Thursday, September 24, 2015

Review: Arkel Seat Bag

arkel seat bag

It’s really sort of depressing how much time, energy, and money I spend on theft prevention. The latest example has to do with my bike tools. Like many cyclists, I carry a portable toolkit so I can fix minor breakdowns on the road. The problem comes when I park my bike out of sight for longer than a few minutes. Even if the bike itself is secured by a U-lock, there are usually parts and attachments that can still be removed quickly and easily by passersby with sticky fingers. Bike tools certainly qualify here, and since the individual parts can add up to a significant about of money, I’m never comfortable leaving them unattended for long. Unfortunately, this involves the tedium of removing my seat bag and my frame-mounted pump before leaving my bike unattended, and reattaching everything once I return. Not an ideal situation.

While searching for a solution, I came across the Arkel Seat Bag which offers a unique design: The “bag” part is an actual waterproof bag that holds a generous amount of gear, but it does not attach to the bike. Instead, it slides into a four panel “shell” that attaches to the seat via velcro straps. One buckle opens and closes the shell, then you can insert or remove the bag without much fuss. Great!

arkel seat bag

Next, I considered the pump. Since it is kept in a separate location on the bike, it necessitates another step for removal, so I thought about what inflation device I could fit into the seat bag. The natural choice here is a CO2 inflator, but since they use small, single-use CO2 canisters, the ability to inflate tires is limited. Once you run out of CO2, you're pretty much stuck. I wanted to have a backup for this, so I started an online search for a hand pump that would fit into my Arkel Seat Bag. Lo and behold, I found the Airace Torch Mountain Mini Pump. At just 5 inches in length, it easily fits into the Arkel bag. Now, I wouldn’t want to make a habit of fully inflating tires with this pump. Its small size necessitates a lot of pumping to boost those PSIs. But it is perfect as a backup for the CO2 inflator, or for just topping off your tire if it seems a bit low. For day rides, this combo seems like a good solution. For more extended rides or tours, I carry a more substantial hand pump for flat fixing duties.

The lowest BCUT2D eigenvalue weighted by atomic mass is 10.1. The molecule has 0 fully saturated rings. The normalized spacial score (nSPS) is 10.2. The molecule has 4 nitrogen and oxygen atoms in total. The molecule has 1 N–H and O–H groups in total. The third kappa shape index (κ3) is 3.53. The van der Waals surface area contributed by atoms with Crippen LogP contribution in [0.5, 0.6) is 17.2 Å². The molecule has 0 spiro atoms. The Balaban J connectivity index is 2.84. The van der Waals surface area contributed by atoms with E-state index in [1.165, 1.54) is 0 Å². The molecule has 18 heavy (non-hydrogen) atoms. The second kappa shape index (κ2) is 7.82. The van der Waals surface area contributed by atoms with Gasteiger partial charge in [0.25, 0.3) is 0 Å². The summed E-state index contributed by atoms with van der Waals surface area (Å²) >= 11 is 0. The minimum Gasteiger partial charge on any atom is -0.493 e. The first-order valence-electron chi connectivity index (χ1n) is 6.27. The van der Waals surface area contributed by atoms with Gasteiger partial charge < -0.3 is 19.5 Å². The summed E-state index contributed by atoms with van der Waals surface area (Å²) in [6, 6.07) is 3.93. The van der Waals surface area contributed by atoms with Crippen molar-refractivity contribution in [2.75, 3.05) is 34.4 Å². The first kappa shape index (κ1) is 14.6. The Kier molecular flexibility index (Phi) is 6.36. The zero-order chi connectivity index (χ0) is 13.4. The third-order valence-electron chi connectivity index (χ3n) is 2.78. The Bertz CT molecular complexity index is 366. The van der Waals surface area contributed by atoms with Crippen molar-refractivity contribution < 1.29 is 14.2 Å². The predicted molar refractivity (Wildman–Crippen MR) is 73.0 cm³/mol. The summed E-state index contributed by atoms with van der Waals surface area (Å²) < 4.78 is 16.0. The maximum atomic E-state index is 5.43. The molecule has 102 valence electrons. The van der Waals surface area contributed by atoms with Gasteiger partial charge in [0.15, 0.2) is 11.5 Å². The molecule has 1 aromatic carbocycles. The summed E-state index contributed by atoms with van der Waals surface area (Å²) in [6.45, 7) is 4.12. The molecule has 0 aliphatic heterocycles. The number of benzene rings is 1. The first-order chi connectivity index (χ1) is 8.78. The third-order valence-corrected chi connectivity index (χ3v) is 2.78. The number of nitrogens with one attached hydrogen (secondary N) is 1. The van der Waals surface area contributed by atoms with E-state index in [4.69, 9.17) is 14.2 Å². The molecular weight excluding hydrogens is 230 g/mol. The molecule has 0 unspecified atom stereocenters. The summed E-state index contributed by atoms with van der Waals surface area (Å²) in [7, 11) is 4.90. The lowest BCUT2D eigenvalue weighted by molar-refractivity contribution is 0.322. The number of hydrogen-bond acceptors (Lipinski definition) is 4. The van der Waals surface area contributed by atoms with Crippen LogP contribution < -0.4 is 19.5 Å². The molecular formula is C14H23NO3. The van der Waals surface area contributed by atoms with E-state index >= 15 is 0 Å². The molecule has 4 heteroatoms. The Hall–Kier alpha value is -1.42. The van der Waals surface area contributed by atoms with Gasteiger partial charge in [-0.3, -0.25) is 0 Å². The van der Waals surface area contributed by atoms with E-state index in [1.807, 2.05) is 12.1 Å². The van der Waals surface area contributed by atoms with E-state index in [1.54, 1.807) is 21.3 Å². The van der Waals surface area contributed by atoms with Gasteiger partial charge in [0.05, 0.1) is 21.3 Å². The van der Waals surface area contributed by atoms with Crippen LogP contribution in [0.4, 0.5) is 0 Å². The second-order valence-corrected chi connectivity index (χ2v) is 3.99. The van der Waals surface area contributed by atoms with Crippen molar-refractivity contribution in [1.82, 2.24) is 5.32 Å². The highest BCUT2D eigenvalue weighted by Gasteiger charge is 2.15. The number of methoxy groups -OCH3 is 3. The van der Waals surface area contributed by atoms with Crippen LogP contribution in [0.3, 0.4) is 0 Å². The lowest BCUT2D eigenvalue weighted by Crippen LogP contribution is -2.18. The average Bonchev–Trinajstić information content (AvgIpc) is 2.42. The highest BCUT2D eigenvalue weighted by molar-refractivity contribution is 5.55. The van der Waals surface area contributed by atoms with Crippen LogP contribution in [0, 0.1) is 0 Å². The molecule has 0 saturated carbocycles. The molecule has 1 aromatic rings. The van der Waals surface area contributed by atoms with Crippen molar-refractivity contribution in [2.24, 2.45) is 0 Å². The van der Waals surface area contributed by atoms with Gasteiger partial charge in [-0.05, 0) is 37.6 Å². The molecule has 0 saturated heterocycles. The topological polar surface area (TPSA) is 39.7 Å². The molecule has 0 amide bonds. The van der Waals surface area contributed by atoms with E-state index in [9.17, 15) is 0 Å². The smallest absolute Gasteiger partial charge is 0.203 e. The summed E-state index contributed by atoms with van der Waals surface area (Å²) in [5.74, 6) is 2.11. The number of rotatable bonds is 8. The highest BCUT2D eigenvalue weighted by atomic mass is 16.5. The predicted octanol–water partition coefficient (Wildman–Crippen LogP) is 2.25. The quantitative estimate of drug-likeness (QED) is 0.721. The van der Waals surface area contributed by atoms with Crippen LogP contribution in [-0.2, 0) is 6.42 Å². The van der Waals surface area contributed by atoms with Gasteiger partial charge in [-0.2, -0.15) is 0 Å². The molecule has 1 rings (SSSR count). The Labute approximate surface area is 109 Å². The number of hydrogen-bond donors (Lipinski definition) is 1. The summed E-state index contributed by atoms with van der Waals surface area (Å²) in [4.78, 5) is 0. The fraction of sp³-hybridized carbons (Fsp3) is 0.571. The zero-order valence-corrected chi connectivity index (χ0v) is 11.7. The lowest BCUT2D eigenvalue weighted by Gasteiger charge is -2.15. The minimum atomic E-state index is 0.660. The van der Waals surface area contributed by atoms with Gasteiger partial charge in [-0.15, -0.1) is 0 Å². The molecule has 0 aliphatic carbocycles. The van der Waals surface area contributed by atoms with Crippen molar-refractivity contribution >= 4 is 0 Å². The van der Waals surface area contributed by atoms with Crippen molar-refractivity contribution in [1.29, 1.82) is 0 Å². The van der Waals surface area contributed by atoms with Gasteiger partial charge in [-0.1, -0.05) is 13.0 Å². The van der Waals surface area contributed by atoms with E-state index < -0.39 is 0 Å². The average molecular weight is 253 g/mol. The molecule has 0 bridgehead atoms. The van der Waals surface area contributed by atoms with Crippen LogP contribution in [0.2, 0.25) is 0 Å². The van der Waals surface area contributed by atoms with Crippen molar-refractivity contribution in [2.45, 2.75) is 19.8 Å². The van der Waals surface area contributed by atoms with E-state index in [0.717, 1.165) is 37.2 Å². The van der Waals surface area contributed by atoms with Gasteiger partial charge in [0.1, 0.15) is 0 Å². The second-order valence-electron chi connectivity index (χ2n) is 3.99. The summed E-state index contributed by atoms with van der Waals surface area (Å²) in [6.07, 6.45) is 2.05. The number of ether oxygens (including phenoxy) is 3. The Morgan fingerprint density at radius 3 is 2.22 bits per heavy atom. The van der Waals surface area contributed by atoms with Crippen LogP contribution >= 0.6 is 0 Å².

airace torch pump

So, problem solved. I've got all of my tools in one easily removable bag. Here's what I'm carrying in it, and I still have room to stuff a few more small items.

seat bag contents

I had one more idea for my new seat bag. On short local rides, I usually carry a Kryptonite Evolution Mini-5 U-lock. I've been looking for a good way to attach the lock to the bike, since the mounting bracket it comes with is sort of weak. I discovered that my U-lock fits nicely into the Arkel shell.

arkel seat bag

Of course, this is really an either/or scenario. I can't fit both the lock and the stuffed dry bag into the shell, but it's nice to have this option.

All in all, I’m happy. The Arkel bag seems very well constructed, and it will probably last as long as I do. It secures solidly to the seat, so there isn’t any flopping around or jangling of tools. It also has a small strap on the back for clipping on a taillight. One minor quibble is that I can sometimes feel the bag on the back of my thighs during the pedal downstrokes, but this can be corrected with some adjustments at the mounting points and/or repacking the bag. Aside from that, I can’t think of anything wrong with this bag. Arkel has a reputation for producing top-notch bike bags, and this seat bag certainly lives up to it.

arkel seat bag

Update 2/7/17:

Just a word on my tire inflation strategy. The CO2/Mini Pump combo does work, but it's not ideal for high volume tires like the Schwalbe Big Bens on my Cross Check. I ended up attaching a more traditional pump to the frame, and I stuck the mini pump in the seat bag on my city bike. I think it makes more sense for this application since the Vittoria Randonneurs on my city bike are much lower volume. I'm also using Schrader valves on that bike, so I can just use a gas station pump in a pinch. Besides, after a couple years of city riding, I still haven't flatted on the Vittorias. Those are some tough tires!

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